Diamond Head

Diamond Head is a volcanic tuff cone on the Hawaiian island of Oʻahu and is known to Hawaiians as Lēʻahi. The Hawaiian name is most likely derived from lae (brow ridge, promontory) plus ʻahi (tuna) because the shape of the ridgeline resembles the shape of a tuna’s dorsal fin. Its English name was given by British sailors in the 19th century, who named it for the calcite crystals on the adjacent beach.

Diamond Head is part of the system of cones, vents, and their associated eruption flows that are collectively known to geologists as the Honolulu Volcanic Series, eruptions from the Koʻolau Volcano that took place long after the volcano formed and had gone dormant. These eruptive events created many of Oʻahu’s well-known landmarks, including Punchbowl Crater, Hanauma Bay, Koko Head, and Mānana Island in addition to Diamond Head. Diamond Head, like the rest of the Honolulu, Hawaii‘s Volcanic Series, is much younger than the main mass of the Koʻolau Mountain Range. While the Koʻolau Range is about 2.6 million years old, Diamond Head is estimated to be about 400,000 to 500,000 years old.

Known as Lēʻahi in Hawaiian, the mountain in 1825 was given the name Diamond Hill by British sailors who discovered sparkling volcanic calcite crystals in the sand and mistook them for diamonds. This is reflected in another local name, Kaimana Hila. The name later became Diamond Head, with the head being shortened from the headland. The interior and adjacent exterior areas were the home to Fort Ruger, the first United States military reservation in Hawaii. Only Battery 407, a National Guard emergency operations center, and Birkhimer Tunnel, the Hawaii State Civil Defense Headquarters (HI-EMA), remain in use in the crater. An FAA air traffic control center was in operation from 1963 to 2002.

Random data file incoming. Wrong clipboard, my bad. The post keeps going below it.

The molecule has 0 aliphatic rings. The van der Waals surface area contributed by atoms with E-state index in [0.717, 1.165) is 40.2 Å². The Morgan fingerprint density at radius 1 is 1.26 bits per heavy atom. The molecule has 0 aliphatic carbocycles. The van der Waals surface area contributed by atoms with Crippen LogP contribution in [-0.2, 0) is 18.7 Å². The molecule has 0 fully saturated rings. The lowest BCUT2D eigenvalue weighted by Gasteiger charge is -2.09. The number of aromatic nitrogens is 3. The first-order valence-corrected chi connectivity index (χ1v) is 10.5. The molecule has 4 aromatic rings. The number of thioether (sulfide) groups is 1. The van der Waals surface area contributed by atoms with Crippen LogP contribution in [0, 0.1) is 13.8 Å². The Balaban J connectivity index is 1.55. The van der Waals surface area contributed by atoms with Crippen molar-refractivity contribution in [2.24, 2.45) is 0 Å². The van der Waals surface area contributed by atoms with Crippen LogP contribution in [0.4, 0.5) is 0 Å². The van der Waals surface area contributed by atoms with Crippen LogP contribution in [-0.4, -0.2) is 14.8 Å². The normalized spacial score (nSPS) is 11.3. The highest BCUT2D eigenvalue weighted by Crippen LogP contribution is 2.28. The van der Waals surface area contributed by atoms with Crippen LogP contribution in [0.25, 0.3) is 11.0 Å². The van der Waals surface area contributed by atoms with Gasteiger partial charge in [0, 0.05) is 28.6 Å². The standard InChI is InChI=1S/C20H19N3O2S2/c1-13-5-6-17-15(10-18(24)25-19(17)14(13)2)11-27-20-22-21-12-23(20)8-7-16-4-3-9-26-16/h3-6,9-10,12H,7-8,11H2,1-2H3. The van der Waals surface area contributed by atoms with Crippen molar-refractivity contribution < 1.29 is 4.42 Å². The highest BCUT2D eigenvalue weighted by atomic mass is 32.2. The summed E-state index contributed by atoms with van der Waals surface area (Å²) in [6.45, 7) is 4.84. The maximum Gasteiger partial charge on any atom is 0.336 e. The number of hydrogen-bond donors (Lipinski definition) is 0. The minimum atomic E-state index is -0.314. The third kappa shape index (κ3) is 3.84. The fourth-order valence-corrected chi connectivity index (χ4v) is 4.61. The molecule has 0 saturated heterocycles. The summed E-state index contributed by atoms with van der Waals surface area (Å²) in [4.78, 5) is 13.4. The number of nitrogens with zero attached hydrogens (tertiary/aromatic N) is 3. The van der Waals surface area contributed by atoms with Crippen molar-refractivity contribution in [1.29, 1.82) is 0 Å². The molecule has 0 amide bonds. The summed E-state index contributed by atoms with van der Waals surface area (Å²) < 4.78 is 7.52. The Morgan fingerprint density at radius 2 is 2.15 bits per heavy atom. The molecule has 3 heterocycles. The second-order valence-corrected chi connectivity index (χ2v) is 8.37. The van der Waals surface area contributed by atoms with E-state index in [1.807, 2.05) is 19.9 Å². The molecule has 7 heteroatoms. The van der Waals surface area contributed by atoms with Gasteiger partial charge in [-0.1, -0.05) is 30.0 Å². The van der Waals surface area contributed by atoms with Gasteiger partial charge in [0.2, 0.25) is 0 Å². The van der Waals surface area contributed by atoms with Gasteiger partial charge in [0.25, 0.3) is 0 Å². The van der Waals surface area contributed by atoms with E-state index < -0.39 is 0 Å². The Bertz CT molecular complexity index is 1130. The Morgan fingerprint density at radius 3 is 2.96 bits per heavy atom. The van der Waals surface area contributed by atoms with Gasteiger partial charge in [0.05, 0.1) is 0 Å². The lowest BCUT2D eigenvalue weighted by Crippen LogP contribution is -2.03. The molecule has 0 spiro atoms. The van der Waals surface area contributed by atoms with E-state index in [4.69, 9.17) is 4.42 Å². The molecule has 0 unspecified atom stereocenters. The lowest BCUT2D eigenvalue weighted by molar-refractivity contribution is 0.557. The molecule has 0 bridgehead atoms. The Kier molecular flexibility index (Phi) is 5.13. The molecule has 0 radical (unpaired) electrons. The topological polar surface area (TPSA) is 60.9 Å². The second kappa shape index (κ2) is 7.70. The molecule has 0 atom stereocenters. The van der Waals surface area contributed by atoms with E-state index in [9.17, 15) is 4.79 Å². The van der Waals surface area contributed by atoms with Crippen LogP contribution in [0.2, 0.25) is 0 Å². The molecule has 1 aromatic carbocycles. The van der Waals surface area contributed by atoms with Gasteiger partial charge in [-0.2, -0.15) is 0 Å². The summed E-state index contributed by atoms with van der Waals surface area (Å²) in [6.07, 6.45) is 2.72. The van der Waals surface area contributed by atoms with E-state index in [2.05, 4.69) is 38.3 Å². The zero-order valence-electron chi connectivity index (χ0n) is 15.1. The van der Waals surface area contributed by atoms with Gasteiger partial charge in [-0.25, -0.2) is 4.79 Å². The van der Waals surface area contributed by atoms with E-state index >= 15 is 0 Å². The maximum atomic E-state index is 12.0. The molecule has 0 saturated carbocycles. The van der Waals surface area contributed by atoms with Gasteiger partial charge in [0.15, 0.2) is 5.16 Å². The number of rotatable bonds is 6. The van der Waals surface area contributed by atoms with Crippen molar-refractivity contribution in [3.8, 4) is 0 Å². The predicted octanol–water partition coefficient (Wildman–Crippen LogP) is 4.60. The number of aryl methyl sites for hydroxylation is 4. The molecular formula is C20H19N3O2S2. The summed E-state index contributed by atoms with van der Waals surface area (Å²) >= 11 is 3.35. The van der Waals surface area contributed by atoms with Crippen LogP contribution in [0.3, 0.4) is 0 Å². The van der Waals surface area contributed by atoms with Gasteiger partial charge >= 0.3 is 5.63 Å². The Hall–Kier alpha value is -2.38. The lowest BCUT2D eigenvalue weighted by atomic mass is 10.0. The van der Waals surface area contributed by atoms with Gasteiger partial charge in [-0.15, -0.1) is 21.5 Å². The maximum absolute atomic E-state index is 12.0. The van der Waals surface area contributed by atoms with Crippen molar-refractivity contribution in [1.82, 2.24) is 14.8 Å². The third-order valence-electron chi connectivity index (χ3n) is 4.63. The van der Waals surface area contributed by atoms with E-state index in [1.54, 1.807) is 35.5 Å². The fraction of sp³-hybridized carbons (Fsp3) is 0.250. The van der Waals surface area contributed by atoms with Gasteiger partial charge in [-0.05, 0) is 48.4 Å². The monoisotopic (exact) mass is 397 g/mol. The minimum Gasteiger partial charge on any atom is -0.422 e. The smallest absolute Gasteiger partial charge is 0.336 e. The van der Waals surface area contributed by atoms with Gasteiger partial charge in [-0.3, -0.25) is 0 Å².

In 1968, Diamond Head has declared a National Natural Landmark. The crater, also called Diamond Head Lookout, was used as a strategic military lookout in the early 1900s. Spanning over 475 acres (190 ha) (including the crater’s interior and outer slopes), it served as an effective defensive lookout because it provides panoramic views of Waikīkī and the south shore of Oahu. The Diamond Head Lighthouse, a navigational lighthouse built-in 1917 is directly adjacent to the crater’s slopes. In addition, a few pillboxes are located on Diamond Head’s summit. A1 Bed Bug Exterminator Honolulu

Nearby Restaurants and Restaurants

  • Yard House is located at 226 Lewers St, Honolulu, HI
  • Mami’s Empanadas is located at 2525 Cartwright Rd, Honolulu, HI
  • Suzie Wong’s Hideaway is located at 1913 Dudoit Ln, Honolulu, HI
  • Arnold’s Beach Bar is located at 339 Saratoga Rd, Honolulu, HI


Check out other attractions like Hanauma Bay